Furthermore, at some point there does need to be confession of sin in response to the reading of the law, whether in song or in prayer.  We see numerous examples of such confessions throughout Scripture and they have always historically been a part of the worship of the Church.  The prayer of confession is another element that the Reformers held on to from the medieval and patristic church.  They recognized it not only as traditional, but as a sound biblical practice.

One thing often forgotten about the confession of sin in public worship is that it is not first and foremost an individual activity.  Rather, this confession of sin is corporate.  This is what distinguishes our daily prayers wherein we confess our sins and seek God’s forgiveness (as the Lord’s Prayer teaches us to do) from the prayer of confession on Sundays.  When we gather on Sundays, the confession is done as a congregation.  We confess our sins as a body and we seek God’s forgiveness as a body – after all, we have come to worship him as a body.  There is an individual aspect as well, but the emphasis is on the body.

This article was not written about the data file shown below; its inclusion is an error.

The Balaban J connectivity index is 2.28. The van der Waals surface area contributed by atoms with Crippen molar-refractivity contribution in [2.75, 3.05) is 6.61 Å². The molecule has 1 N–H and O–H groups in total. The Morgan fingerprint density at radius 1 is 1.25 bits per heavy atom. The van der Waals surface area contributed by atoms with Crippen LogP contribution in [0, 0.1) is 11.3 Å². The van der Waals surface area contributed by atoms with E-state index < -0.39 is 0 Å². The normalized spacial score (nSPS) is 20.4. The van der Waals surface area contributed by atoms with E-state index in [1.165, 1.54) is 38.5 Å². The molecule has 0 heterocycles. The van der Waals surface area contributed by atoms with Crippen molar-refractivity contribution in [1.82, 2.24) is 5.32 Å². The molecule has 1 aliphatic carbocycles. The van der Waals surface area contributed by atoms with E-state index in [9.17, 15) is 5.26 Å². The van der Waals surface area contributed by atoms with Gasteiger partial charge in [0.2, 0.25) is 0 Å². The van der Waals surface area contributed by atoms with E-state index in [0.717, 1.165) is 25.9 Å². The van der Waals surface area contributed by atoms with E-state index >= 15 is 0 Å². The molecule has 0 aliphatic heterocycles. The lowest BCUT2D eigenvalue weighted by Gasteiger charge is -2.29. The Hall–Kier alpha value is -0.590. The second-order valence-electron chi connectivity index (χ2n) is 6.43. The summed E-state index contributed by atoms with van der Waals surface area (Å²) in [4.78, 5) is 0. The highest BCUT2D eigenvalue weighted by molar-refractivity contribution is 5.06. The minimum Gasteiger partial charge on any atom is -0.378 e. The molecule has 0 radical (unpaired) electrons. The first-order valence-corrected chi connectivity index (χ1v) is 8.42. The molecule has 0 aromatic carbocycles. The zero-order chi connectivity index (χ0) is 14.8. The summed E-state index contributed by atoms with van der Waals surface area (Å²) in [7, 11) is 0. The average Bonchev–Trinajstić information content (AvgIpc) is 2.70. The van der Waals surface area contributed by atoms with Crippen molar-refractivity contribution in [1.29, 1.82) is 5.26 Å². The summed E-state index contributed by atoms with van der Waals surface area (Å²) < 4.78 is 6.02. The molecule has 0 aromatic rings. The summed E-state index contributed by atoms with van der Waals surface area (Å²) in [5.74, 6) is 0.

Assurance of Pardon

Following the prayer of confession, in most of our congregations the minister goes directly to the reading of Scripture in preparation for the sermon.  Especially if the confession of sin is taken seriously and done in a meaningful way, this creates a liturgical dissonance.  There is a gap.